Why you should care
When is the last time you saw a music performance this wild? This sensual? This scary?
There aren’t many award-winning singers that would classify their style as “Scream. Grunt. Growl. Groan. Flutter. Quiver. Howl.”
But there aren’t many performers like Tanya Tagaq, who has delivered, kicking and screaming, the art of throat singing into popular music consciousness. Case in point: In September the Inuk singer’s third studio album won the Canadian equivalent of the Mercury Prize — beating out the likes of international stars Drake and Arcade Fire to win the Polaris Music Prize for best full-length album of the year.
… a mesmerizing, urgent and sensual mélange of heaving breaths and guttural moans …
“As a former Polaris juror, I can only imagine how the 2014 Grand Jury wrestled with their decision,” says Alan Cross, music journalist and consultant, and longtime radio broadcaster. He credits Tagaq’s win for “drawing attention to a very interesting (and under-covered) type of Canadian music.”
Because popular music it is not. What it is: a mesmerizing, urgent and sensual mélange of heaving breaths and guttural moans — with some EDM and metal, sometimes opera, vibrating underneath. Stop for a moment and try to imagine that. To see Tagaq perform is like watching a person possessed by a wild animal — fascinating, frightening and at times erotic. With a pulsing heartbeat.
And sometimes it looks as though she’s about to leap off the stage and rip your face off. Like a wolf.
Some of the songs on Animism, her most political album to date, are named after animals — “Rabbit,” “Caribou” (a Pixies cover), “Umingmak” — and present an urgency to reconnect with the natural world. While there are some pop songs, there is an unnerving, “unlistenable” quality to other tracks like “Fracking,” which is about the controversial practice of extracting oil from the earth. “I imagined my whole body was the Earth and that someone was doing fracking on me,” she told a Nunavut newspaper.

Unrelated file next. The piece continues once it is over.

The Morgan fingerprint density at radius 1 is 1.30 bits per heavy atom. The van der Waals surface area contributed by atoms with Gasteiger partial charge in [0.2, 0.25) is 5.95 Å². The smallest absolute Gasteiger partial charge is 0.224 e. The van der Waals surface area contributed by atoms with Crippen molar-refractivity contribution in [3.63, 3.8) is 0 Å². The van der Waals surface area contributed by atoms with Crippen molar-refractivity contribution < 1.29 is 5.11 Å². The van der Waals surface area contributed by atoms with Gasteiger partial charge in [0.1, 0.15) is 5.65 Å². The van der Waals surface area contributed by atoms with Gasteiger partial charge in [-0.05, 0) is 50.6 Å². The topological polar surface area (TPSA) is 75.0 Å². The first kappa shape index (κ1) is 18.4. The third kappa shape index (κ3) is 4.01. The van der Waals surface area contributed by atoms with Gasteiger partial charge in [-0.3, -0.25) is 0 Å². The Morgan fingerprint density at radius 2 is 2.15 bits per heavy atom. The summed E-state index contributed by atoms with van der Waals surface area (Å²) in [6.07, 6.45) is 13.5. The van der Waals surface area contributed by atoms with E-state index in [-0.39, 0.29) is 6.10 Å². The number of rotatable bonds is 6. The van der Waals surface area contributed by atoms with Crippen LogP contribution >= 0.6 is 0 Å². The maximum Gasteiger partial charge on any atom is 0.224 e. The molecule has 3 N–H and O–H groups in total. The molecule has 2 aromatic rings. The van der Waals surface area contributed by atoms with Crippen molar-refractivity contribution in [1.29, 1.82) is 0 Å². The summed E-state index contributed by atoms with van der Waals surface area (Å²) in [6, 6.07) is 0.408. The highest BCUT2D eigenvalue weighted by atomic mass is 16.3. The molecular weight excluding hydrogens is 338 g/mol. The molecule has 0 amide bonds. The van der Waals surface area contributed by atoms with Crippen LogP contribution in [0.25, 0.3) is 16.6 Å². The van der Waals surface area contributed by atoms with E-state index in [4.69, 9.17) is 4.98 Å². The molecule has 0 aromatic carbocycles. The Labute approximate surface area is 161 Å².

Tagaq has also raised hackles with her pro-seal-hunting stance — including a sealfie, a photo of her baby with a dead seal — and by declaring “fuck PETA” in her Polaris acceptance speech. She’s also a political activist: During that performance, the names of missing and murdered indigenous women in Canada scrolled on a screen.
I wish people would just focus on the sound of it instead of picturing igloos or whatever.
Throat singing is traditionally done by two women, and is generally not improvised. But the self-taught Tagaq goes it alone — and with her own interpretations. At university, a long way from her home in Cambridge Bay, Nunavut, she listened to traditional throat singing music her mother sent in a care package. It struck a chord and she practiced in the shower every morning.
But as much as she loves her culture, she shakes off responsibility of representing it to the masses. It’s all about the music. “I wish people would just focus on the sound of it instead of picturing igloos or whatever,” she told Exclaim after releasing her album Auk/Blood (ᐊᐅᒃ) in 2008.
Her big break came with Björk in 2001, after she was spotted singing at an arts festival. Tagaq was invited onto Björk’s Vespertine tour in 2001, and they’ve since collaborated on each other’s albums. Animism is set to be released in the U.S. in January 2015, with a handful of tour dates this fall and next year.
Is the album challenging? Are the performances disquieting? Yes, but definitely enthralling. Just watch.